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Intussusception Clinical Presentation

  • Author: Felix C Blanco, MD; Chief Editor: Carmen Cuffari, MD  more...
 
Updated: Mar 03, 2016
 

History

The constellation of signs and symptoms of intussusception represents one of the most classic presentations of any pediatric illness; however, the classic triad of vomiting, abdominal pain, and passage of blood per rectum occurs in only one third of patients. The patient is usually an infant who presents with vomiting, abdominal pain, passage of blood and mucus, lethargy, and a palpable abdominal mass. These symptoms are often preceded by an upper respiratory infection.

In rare circumstances, the parents report 1 or more previous attacks of abdominal pain within 10 days to 6 months prior to the current episode. These patients are more likely to have a surgical lead point causing recurrent attacks of intussusception with spontaneous reduction.

Pain in intussusception is colicky, severe, and intermittent. The parents or caregivers describe the child as drawing the legs up to the abdomen and kicking the legs in the air. In between attacks, the child appears calm and relieved.

Initially, vomiting is nonbilious and reflexive, but when the intestinal obstruction occurs, vomiting becomes bilious. Any child with bilious vomiting is assumed to have a condition that must be treated surgically until proven otherwise.

Parents also report the passage of stools that look like currant jelly. This is a mixture of mucus, sloughed mucosa, and shed blood. Diarrhea can also be an early sign of intussusception.

Lethargy is a relatively common presenting symptom with intussusception. The reason lethargy occurs is unknown, because lethargy has not been described with other forms of intestinal obstruction. Lethargy can be the sole presenting symptom, which makes the diagnosis challenging. Patients are found to have an intestinal process late, after initiation of a septic workup.

In a prospective observational study, Weihmiller et al evaluated several clinical criteria to risk-stratify children with possible intussusception. This study identified that age older than 5 months, male sex, and lethargy were 3 important clinical predictors of intussusception.[17]

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Physical Examination

Upon physical examination, the patient is usually chubby and in good health. Intussusception is uncommon in children who are malnourished. The child is found to have periods of lethargy alternating with crying spells, and this cycle repeats every 15-30 minutes. The infant can be pale, diaphoretic, and hypotensive if shock has occurred.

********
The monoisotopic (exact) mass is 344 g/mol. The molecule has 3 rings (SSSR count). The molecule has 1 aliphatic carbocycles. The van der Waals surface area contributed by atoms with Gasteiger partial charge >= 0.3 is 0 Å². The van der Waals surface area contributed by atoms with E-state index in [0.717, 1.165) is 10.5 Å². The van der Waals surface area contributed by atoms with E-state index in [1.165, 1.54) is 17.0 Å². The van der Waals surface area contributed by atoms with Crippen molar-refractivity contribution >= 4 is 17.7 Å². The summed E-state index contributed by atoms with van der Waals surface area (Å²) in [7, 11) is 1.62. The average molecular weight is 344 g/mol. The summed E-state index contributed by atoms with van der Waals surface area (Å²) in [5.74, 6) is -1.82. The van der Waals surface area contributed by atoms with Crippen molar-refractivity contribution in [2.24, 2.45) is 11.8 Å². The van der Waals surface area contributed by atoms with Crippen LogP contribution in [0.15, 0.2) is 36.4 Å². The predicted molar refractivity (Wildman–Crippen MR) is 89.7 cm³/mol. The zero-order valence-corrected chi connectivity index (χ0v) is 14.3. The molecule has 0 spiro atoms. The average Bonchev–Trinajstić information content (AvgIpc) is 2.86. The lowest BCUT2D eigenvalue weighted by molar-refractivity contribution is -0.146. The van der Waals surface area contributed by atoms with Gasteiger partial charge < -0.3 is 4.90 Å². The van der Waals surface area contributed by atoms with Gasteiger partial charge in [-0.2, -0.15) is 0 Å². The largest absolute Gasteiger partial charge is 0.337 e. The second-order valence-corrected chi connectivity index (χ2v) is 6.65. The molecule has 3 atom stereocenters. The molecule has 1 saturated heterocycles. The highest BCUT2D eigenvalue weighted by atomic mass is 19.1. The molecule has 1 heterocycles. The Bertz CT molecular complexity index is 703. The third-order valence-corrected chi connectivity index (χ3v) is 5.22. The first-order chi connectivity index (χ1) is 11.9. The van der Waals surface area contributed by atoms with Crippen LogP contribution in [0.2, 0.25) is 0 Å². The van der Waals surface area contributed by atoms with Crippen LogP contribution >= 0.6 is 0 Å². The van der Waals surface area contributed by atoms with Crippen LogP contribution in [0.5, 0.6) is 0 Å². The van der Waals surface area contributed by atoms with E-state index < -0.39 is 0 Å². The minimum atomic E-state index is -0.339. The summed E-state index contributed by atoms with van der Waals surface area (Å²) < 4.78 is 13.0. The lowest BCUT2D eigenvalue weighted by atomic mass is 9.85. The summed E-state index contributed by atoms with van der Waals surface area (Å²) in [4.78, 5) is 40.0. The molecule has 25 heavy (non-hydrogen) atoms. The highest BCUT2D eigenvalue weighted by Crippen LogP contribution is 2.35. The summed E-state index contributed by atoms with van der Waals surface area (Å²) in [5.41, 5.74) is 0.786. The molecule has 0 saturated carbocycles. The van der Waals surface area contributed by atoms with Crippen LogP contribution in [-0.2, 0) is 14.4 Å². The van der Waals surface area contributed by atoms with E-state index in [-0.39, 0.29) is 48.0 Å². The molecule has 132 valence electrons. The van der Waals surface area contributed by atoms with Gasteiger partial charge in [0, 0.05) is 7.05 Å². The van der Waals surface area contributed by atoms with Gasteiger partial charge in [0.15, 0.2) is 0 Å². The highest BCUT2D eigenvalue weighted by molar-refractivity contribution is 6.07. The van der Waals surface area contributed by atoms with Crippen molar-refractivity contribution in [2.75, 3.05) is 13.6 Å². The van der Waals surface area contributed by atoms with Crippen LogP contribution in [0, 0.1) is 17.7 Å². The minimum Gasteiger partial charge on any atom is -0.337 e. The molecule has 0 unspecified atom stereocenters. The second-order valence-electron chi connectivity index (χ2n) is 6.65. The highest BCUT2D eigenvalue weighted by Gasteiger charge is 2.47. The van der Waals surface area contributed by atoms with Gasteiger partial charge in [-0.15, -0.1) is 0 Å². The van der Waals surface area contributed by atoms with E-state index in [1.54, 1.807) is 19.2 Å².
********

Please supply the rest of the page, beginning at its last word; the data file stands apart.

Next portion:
The hallmark physical findings in intussusception are a right hypochondrium sausage-shaped mass and emptiness in the right lower quadrant (Dance sign). This mass is hard to detect and is best palpated between spasms of colic, when the infant is quiet. Abdominal distention frequently is found if obstruction is complete.

If intestinal gangrene and infarction have occurred, peritonitis can be suggested on the basis of rigidity and involuntary guarding.

Early in the disease process, occult blood in the stools is the first sign of impaired mucosal blood supply. Later on, frank hematochezia and the classic currant jelly stools appear. Fever and leukocytosis are late signs and can indicate transmural gangrene and infarction.

Patients with intussusception often have no classic signs and symptoms, which can lead to an unfortunate delay in diagnosis and disastrous consequences.

Maintaining a high index of suspicion for intussusception is essential when evaluating a child younger than 5 years who presents with abdominal pain or when evaluating a child with HSP or hematologic dyscrasias.

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Contributor Information and Disclosures
Author

Felix C Blanco, MD Research Fellow, Department of Surgery, Children’s National Medical Center

Felix C Blanco, MD is a member of the following medical societies: American College of Surgeons

Disclosure: Nothing to disclose.

Coauthor(s)